Figure 3 Tabular Model Explorer

Along with the Date and Customer relationships, the transaction table has relationships (foreign keys) to dimensions Payment Method, Supplier and Transaction Type. These are not conformed to the sale facts. Figure 4 shows the import of the Transaction and other dimension tables.

Figure 4 Importing Transaction and Related Dimensions

Once imported, the fact and dimension tables need cleanup like Articles 5 and 6.

  1. The columns Valid From, Valid To and Lineage Key need to be deleted from dimensions Payment Method, Transaction Type and Supplier
  2. Rename the dimension tables without the word Dimension
  3. The surrogate key needs to be hidden from client
  4. All columns in the transaction fact table need to be hidden from client
  5. Rename the fact table without the word Fact
  6. The new measure Transaction Amount must be created

Transaction Amount := SUM([Total Including Tax])

The relationships between the Transaction table and Date and Customer need to be created like Figure 5. The relationships between the Transaction table and Transaction Type, Supplier and Payment Method will be automatically created because they were imported at the same time. There is an active relationship (Customer Key) and a non-active relationship (Bill To Customer Key) to the Customer table.

C:\Users\TLLEBL~1\AppData\Local\Temp\SNAGHTML52f7bf0.PNG

Figure 5 Relationships between Transaction Table and Dimensions

Once these changes are complete, Process the current model or deploy to a server.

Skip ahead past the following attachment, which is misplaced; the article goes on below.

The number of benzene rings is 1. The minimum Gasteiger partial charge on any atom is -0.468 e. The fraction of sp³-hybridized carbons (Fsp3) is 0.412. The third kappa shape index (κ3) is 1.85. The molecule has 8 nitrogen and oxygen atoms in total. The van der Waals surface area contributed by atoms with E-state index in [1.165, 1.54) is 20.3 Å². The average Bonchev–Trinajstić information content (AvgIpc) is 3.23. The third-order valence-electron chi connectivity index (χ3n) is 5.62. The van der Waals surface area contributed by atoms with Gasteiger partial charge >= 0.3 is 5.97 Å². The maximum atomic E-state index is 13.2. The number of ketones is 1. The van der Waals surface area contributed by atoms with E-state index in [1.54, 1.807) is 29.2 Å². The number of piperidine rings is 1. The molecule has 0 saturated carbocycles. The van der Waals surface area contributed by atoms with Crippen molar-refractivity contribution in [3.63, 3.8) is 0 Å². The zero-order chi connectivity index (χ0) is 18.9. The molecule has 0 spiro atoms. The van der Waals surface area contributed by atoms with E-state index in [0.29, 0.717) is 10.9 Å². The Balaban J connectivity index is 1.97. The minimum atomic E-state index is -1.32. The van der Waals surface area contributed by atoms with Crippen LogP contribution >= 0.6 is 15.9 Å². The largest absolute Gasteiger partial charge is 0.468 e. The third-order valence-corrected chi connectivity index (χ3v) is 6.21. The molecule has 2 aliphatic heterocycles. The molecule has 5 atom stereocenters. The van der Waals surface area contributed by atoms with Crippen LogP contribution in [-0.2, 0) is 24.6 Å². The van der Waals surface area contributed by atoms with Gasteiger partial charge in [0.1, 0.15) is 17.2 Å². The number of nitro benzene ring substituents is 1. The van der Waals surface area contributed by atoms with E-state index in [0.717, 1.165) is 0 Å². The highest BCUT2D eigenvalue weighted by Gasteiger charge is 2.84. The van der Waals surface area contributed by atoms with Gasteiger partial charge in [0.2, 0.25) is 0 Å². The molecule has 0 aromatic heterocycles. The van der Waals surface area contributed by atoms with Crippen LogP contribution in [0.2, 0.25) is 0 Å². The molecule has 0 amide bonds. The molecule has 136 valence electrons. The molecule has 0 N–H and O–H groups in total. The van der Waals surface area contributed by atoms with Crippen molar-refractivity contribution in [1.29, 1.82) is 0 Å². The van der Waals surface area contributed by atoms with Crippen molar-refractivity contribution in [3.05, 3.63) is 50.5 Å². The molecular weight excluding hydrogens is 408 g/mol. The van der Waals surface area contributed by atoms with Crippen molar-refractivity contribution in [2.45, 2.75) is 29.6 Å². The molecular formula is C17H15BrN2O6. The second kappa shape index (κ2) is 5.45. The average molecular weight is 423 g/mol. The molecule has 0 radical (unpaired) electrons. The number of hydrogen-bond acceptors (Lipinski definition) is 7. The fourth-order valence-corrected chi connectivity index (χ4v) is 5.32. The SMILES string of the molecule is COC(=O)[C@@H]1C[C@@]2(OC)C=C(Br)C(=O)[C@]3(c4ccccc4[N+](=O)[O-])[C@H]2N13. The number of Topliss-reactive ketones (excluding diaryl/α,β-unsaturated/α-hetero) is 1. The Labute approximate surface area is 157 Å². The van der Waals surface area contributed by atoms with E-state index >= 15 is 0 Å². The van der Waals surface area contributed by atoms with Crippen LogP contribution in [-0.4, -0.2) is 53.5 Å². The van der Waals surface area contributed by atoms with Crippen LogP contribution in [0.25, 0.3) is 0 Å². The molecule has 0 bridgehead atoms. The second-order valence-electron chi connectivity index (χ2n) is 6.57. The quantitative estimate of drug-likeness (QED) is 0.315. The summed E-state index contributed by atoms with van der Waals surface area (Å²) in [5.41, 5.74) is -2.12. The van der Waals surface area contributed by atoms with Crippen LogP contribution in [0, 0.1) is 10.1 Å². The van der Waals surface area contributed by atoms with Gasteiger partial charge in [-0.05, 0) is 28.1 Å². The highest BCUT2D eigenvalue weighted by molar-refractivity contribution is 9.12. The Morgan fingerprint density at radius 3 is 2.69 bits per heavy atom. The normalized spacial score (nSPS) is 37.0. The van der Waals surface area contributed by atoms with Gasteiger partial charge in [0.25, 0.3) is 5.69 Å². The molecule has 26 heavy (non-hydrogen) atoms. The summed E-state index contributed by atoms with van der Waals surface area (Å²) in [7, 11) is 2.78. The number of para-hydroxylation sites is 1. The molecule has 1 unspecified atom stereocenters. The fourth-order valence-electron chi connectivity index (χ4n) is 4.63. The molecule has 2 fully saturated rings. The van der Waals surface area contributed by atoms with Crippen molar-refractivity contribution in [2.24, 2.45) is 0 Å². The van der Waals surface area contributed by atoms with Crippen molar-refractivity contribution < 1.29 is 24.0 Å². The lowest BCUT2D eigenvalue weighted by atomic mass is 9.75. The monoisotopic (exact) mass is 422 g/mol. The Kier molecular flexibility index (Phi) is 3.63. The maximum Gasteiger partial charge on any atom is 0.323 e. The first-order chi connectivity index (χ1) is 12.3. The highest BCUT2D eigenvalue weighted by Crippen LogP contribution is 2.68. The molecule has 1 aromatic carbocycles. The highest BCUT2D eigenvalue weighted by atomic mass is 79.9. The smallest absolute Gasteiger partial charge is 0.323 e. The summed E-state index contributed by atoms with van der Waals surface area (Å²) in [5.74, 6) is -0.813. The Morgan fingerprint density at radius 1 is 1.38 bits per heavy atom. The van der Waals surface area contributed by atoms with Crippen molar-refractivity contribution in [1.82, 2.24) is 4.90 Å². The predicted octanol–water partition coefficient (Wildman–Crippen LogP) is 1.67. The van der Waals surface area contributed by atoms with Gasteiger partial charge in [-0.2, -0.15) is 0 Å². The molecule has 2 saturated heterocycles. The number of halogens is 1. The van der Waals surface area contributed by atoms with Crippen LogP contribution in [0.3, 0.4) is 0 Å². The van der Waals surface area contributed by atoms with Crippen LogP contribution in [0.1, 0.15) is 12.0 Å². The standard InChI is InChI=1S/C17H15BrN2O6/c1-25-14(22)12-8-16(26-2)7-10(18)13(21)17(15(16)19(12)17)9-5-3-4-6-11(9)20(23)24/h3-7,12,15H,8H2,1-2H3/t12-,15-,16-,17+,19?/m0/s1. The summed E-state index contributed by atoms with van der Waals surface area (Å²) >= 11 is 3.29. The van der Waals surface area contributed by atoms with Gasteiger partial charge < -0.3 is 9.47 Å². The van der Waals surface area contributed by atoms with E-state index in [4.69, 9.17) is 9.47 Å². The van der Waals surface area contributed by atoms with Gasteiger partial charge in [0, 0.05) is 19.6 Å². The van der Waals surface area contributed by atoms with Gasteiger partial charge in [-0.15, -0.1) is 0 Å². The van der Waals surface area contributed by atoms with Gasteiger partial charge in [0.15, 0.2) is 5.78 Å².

Perspectives

Perspectives help with some of the confusing aspects of using multiple fact tables in a model. Since there are dimensions that do not have a relationship to both fact tables, all dimension attributes cannot be used with all measures. Figure 6 shows the Total Sales measure being sliced by Transaction Type.

Figure 6 Sales Total Amount Sliced by Transaction Type

It is sometimes difficult for the end user to understand they cannot drag Transaction Type into a Pivot Table or Power BI report with Total Sales. There is where a perspective can help. Perspectives are like views in a database. The view shows only the columns needed for a report for query. The Perspective only shows the tables and attributes needed for a specific reporting option.

There are two places to access perspectives, from the Model menu choice or right click the Perspective folder in the Tabular Model Explorer (Figures 7 & 8)

Figure 7 Perspectives from the Model Menu

Figure 8 Perspectives from the Tabular Model Explorer

The example used here will create two different perspectives: one for Sales and one for Transactions. Click New Perspective twice to add Sales and Transaction as perspective. The Sales perspective (Figure 9) has the Sales, City, Customer, Date, Employee and Stock Item tables. The Transaction perspective has the Transaction, Customer, Date, Transaction Type, Supplier and Payment Method tables. Notice both have Customer and Date. These are the conformed dimensions that have a relationship to both fact tables.

Figure 9 Sales and Transaction Perspectives

To check if perspectives are working properly, Analyze in Excel will prompt for a perspective to use (Figure 10). The main Model can always be used, but end users will need training on selecting the right perspective. An additional perspective could be created with the two fact tables and just the related conformed dimensions Date and Customer.

Figure 10 Selecting a Perspective

After selecting the Sales perspective, only those tables are available (Figure 11). Perspectives can also be used to deselect columns (attributes) from the tables as well as whole tables.

Figure 11 Excel Pivot Table with Sales Perspective

Summary

This article starts to expand the model beyond one fact table. Measures are created in facts and can be related to similar dimensions in a dimensional model. The use of side by side measures from different fact table shows the power of using a Tabular Model as a single source of truth. The Perspective is a nice touch to create an easy to use selection for end users.